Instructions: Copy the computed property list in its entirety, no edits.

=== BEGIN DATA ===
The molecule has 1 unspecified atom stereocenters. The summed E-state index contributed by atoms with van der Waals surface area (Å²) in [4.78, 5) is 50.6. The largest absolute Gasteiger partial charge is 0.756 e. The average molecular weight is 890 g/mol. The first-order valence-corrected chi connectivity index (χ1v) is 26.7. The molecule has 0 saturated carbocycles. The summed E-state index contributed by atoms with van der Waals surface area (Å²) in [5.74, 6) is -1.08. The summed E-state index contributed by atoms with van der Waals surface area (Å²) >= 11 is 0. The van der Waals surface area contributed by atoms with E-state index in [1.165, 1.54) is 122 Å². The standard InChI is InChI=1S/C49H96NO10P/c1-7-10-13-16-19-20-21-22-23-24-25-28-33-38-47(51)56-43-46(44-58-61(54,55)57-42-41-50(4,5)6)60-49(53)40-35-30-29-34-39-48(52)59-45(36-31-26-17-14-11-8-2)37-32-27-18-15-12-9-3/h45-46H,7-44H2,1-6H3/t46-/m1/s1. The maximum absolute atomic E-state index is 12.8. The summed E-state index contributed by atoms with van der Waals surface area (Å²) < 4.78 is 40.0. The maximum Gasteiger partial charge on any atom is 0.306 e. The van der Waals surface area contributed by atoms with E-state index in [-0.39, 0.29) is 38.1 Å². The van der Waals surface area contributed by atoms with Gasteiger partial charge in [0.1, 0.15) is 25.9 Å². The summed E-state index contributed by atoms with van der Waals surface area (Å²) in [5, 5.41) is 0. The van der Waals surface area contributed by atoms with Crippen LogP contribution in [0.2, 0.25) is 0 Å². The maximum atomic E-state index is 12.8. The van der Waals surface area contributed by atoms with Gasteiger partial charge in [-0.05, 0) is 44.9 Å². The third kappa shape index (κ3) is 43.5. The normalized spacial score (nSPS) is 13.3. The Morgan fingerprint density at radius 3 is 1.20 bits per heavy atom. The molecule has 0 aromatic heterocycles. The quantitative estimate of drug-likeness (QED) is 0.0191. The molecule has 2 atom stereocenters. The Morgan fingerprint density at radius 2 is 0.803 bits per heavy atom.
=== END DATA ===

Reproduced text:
The molecule has 1 unspecified atom stereocenters. The summed E-state index contributed by atoms with van der Waals surface area (Å²) in [4.78, 5) is 50.6. The largest absolute Gasteiger partial charge is 0.756 e. The average molecular weight is 890 g/mol. The first-order valence-corrected chi connectivity index (χ1v) is 26.7. The molecule has 0 saturated carbocycles. The summed E-state index contributed by atoms with van der Waals surface area (Å²) in [5.74, 6) is -1.08. The summed E-state index contributed by atoms with van der Waals surface area (Å²) >= 11 is 0. The van der Waals surface area contributed by atoms with E-state index in [1.165, 1.54) is 122 Å². The standard InChI is InChI=1S/C49H96NO10P/c1-7-10-13-16-19-20-21-22-23-24-25-28-33-38-47(51)56-43-46(44-58-61(54,55)57-42-41-50(4,5)6)60-49(53)40-35-30-29-34-39-48(52)59-45(36-31-26-17-14-11-8-2)37-32-27-18-15-12-9-3/h45-46H,7-44H2,1-6H3/t46-/m1/s1. The maximum absolute atomic E-state index is 12.8. The summed E-state index contributed by atoms with van der Waals surface area (Å²) < 4.78 is 40.0. The maximum Gasteiger partial charge on any atom is 0.306 e. The van der Waals surface area contributed by atoms with E-state index in [-0.39, 0.29) is 38.1 Å². The van der Waals surface area contributed by atoms with Gasteiger partial charge in [0.1, 0.15) is 25.9 Å². The summed E-state index contributed by atoms with van der Waals surface area (Å²) in [5, 5.41) is 0. The van der Waals surface area contributed by atoms with Crippen LogP contribution in [0.2, 0.25) is 0 Å². The maximum atomic E-state index is 12.8. The van der Waals surface area contributed by atoms with Gasteiger partial charge in [-0.05, 0) is 44.9 Å². The third kappa shape index (κ3) is 43.5. The normalized spacial score (nSPS) is 13.3. The Morgan fingerprint density at radius 3 is 1.20 bits per heavy atom. The molecule has 0 aromatic heterocycles. The quantitative estimate of drug-likeness (QED) is 0.0191. The molecule has 2 atom stereocenters. The Morgan fingerprint density at radius 2 is 0.803 bits per heavy atom.